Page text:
A QA Responsible's points about a good User Story
I work as a QA at Knowit Experience (Formerly Creuna) and the first time I saw Umbraco was 2 years ago when my colleague Dennis Adolfi introduced me to it, telling me that it was the greatest thing since sliced bread 😉! I have been through other CMSs like Magento, Wordpress and Episerver, so Umbraco was a welcome addition. It was a rocky start, but after a while it grew on me more and more.
As a QA I am the one responsible for making sure the quality of the developed feature fits the bill. Since Umbraco is the friendly CMS, I always try to put some attention to the CMS itself as well, not just the lovely stuff visitors see on the site.
The CMS in general has gone from being “the tech persons domain” to include everyone. All parts of the CMS should be easy to understand and configure, which brings me as a QA to spend more time going through the CMS and file bugs there as well. Those CMS bugs which was a very low priority before, has been upgraded to now be a high priority. Now a CMS with workaround solutions can be very time consuming or even destructive for the editor experience.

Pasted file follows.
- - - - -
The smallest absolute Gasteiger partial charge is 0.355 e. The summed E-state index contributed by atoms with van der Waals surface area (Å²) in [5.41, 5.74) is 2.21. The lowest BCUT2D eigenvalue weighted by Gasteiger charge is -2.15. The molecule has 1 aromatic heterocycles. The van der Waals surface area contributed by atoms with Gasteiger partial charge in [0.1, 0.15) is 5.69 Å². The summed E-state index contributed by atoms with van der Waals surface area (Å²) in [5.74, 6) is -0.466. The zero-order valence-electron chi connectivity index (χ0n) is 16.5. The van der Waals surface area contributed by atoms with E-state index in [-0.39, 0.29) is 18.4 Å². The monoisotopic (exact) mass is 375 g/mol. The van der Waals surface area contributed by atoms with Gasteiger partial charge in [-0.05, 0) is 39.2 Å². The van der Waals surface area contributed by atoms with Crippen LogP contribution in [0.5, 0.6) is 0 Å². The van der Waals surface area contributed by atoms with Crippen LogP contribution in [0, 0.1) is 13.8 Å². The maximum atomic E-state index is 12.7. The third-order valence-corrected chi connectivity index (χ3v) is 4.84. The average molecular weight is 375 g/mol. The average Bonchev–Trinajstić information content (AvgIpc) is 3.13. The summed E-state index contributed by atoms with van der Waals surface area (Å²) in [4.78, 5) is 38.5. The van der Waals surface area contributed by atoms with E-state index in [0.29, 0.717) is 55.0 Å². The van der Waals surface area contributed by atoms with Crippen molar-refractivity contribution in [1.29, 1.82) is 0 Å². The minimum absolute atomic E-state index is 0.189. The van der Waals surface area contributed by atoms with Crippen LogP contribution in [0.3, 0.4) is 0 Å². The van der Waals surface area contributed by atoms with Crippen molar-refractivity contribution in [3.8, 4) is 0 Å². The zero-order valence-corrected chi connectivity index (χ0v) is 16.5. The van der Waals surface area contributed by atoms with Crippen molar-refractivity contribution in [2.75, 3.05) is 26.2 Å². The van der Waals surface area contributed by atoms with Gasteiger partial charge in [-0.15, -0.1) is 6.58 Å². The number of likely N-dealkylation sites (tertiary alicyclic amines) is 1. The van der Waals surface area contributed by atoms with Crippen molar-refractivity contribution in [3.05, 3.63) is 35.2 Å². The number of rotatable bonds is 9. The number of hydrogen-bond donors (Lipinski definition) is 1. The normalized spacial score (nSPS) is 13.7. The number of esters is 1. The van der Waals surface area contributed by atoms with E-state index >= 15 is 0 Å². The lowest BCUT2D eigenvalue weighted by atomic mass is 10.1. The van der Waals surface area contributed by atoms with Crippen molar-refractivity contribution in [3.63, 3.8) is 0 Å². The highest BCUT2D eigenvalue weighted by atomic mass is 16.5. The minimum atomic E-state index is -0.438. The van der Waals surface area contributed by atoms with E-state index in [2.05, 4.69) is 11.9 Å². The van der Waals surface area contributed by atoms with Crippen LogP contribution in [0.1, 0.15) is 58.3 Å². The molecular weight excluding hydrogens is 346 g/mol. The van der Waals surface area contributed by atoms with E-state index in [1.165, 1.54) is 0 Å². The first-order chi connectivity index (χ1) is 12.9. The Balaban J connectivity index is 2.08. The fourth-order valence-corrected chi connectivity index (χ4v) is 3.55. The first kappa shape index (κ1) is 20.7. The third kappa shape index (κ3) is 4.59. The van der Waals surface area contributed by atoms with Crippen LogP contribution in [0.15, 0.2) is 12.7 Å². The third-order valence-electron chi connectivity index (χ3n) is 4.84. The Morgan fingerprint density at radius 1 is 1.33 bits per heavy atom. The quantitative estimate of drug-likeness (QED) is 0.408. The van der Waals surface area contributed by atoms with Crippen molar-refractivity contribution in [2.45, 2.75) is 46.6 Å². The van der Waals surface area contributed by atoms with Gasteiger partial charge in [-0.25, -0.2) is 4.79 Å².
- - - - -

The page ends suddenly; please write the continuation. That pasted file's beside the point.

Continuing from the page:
I think the expression “Easy to learn, a lifetime to master” is very fitting for Umbraco. It is easy to get started with the basics, but as soon as you get those admin rights and the new tabs in the CMS appear, you've got a totally new world to explore.
With this flexible product, my responsibility as a QA is also to promote that writing a story with proper requirements and acceptance criteria is even more important. If you put a little more effort into the creation of the issue (user story, bug, epic, etc); the easier it will be for the developer and QA to understand what it is about. This makes the coding and testing less of a guessing game (I hate guessing) and easier to understand. Another plus is that if you write the issue in a constructive way, other people in the project will understand as well.
So what does a good user story look like?